I'm not going to spend a lot of time on this because it will never happen, but is it time to move Joe Mauer down in the lineup? I don't mean permanently because a productive Mauer should be batting in the top third of the lineup to receive a lot of at-bats. Currently, Mauer is mired in a pretty lengthy slump. A move down in the lineup has been used as justification for struggling players in the past and it's not like he can't be moved back up when he starts to hit again (which I am certain he will). Hypothetically, Danny Santana and Brian Dozier are on second and first in the top of the first, who do you want up next, Joe Mauer or Oswaldo Arcia? It's at least become an interesting question.
The one pro-veteran move that is easy to justify is sending Josmil Pinto to AAA while keeping Kurt Suzuki as the full-time catcher. Right now, Suzuki is ahead of Pinto in OPS+ 119 to 103. Suzuki is an adequate defender while Pinto is not. The fact that Suzuki is a veteran is somewhat irrelevant because he has also been the better player in 2014. However, I still believe that Pinto's bat gives the Twins a better chance to win games. Suzuki's BABIP and ground ball rates are sky high when compared to his career averages. When those grounders start finding gloves, his OPS+ is likely to fall more in line with the figure from the first seven years of his career (86). If that happens and Pinto is mashing at AAA, will the Twins call on the youngster or stubbornly stick with the veteran?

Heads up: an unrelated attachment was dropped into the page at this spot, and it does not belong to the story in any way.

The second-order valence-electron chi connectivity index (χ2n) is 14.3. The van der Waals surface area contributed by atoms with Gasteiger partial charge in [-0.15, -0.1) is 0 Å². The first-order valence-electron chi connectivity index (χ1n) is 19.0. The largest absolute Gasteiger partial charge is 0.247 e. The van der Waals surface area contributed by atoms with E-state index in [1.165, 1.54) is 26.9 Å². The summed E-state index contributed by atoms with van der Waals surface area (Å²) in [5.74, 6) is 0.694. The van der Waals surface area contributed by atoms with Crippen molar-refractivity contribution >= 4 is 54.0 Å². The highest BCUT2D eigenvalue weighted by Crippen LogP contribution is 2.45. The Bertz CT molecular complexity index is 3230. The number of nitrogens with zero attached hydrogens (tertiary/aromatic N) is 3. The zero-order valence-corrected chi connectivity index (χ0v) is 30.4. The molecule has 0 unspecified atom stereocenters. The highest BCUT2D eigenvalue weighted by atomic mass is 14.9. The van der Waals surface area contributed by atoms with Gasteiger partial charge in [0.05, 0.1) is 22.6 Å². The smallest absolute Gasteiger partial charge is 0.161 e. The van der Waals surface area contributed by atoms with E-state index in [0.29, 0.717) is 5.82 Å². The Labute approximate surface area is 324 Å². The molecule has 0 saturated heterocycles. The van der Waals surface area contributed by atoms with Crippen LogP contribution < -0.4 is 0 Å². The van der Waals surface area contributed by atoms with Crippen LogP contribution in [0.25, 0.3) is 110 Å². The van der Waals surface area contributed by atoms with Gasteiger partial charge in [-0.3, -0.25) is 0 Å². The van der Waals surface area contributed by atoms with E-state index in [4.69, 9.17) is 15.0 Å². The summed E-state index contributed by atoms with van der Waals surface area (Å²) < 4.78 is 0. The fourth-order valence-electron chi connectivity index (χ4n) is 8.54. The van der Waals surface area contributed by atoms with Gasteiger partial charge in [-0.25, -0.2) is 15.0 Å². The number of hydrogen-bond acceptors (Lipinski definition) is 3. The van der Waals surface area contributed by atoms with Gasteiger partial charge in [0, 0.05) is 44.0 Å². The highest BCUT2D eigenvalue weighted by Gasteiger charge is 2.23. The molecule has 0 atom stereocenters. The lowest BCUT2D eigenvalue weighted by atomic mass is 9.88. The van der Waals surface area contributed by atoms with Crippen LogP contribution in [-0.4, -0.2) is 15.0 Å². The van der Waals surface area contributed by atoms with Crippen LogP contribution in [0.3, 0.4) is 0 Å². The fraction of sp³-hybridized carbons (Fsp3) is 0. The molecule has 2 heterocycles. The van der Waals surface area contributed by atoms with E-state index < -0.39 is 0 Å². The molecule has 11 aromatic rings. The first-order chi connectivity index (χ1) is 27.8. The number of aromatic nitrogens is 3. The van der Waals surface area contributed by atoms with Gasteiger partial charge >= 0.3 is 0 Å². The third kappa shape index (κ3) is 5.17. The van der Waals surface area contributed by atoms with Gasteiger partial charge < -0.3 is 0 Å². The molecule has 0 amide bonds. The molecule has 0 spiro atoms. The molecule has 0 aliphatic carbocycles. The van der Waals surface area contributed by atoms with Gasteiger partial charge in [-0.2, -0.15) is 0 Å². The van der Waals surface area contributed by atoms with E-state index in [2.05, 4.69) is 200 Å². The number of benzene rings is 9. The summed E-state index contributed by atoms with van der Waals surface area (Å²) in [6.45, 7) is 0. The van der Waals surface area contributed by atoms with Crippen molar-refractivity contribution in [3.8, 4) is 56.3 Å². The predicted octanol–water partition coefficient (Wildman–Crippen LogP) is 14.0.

The Twins need to prove whether they are out to win games or if they want to build a veteran-friendly roster. Kendrys Morales fits the "win" and "veteran" categories, so it's not entirely clear which direction the Twins are going. More likely, the Twins equate veterans with winning. I don't necessarily disagree, but using veterans over more talented youngsters is not a good formula for the present or the future. If the Twins want to contend for the Wild Card, they might need to trim some of that veteran fat and get back to their roots when young players were contributing all over the place in the 2000s. The optimal Twins roster is much more balanced between veterans and youngsters than this current roster.